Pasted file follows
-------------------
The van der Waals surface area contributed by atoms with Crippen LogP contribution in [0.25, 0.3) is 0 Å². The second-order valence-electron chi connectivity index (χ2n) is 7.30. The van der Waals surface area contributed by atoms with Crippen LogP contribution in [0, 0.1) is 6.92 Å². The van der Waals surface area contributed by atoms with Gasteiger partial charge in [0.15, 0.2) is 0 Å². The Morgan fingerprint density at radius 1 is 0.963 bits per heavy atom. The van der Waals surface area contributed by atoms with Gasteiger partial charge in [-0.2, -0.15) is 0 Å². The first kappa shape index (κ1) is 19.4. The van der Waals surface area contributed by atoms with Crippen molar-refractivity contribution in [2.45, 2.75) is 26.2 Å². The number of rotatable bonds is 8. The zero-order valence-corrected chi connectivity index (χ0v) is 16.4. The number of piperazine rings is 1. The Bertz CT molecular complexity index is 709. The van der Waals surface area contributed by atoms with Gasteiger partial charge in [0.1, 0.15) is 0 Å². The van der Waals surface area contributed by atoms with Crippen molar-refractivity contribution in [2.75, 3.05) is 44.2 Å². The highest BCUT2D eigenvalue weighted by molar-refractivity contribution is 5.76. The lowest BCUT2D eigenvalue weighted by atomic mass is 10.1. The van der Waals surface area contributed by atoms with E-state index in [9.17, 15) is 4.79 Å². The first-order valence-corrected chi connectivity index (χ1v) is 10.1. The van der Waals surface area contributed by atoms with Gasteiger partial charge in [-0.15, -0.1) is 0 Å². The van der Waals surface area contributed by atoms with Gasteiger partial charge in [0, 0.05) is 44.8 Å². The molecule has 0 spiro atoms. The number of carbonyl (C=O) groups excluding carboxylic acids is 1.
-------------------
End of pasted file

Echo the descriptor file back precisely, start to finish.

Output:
The van der Waals surface area contributed by atoms with Crippen LogP contribution in [0.25, 0.3) is 0 Å². The second-order valence-electron chi connectivity index (χ2n) is 7.30. The van der Waals surface area contributed by atoms with Crippen LogP contribution in [0, 0.1) is 6.92 Å². The van der Waals surface area contributed by atoms with Gasteiger partial charge in [0.15, 0.2) is 0 Å². The Morgan fingerprint density at radius 1 is 0.963 bits per heavy atom. The van der Waals surface area contributed by atoms with Gasteiger partial charge in [-0.2, -0.15) is 0 Å². The first kappa shape index (κ1) is 19.4. The van der Waals surface area contributed by atoms with Crippen molar-refractivity contribution in [2.45, 2.75) is 26.2 Å². The number of rotatable bonds is 8. The zero-order valence-corrected chi connectivity index (χ0v) is 16.4. The number of piperazine rings is 1. The Bertz CT molecular complexity index is 709. The van der Waals surface area contributed by atoms with Gasteiger partial charge in [0.1, 0.15) is 0 Å². The van der Waals surface area contributed by atoms with Crippen molar-refractivity contribution in [2.75, 3.05) is 44.2 Å². The highest BCUT2D eigenvalue weighted by molar-refractivity contribution is 5.76. The lowest BCUT2D eigenvalue weighted by atomic mass is 10.1. The van der Waals surface area contributed by atoms with E-state index in [9.17, 15) is 4.79 Å². The first-order valence-corrected chi connectivity index (χ1v) is 10.1. The van der Waals surface area contributed by atoms with Gasteiger partial charge in [-0.15, -0.1) is 0 Å². The van der Waals surface area contributed by atoms with Gasteiger partial charge in [0, 0.05) is 44.8 Å². The molecule has 0 spiro atoms. The number of carbonyl (C=O) groups excluding carboxylic acids is 1.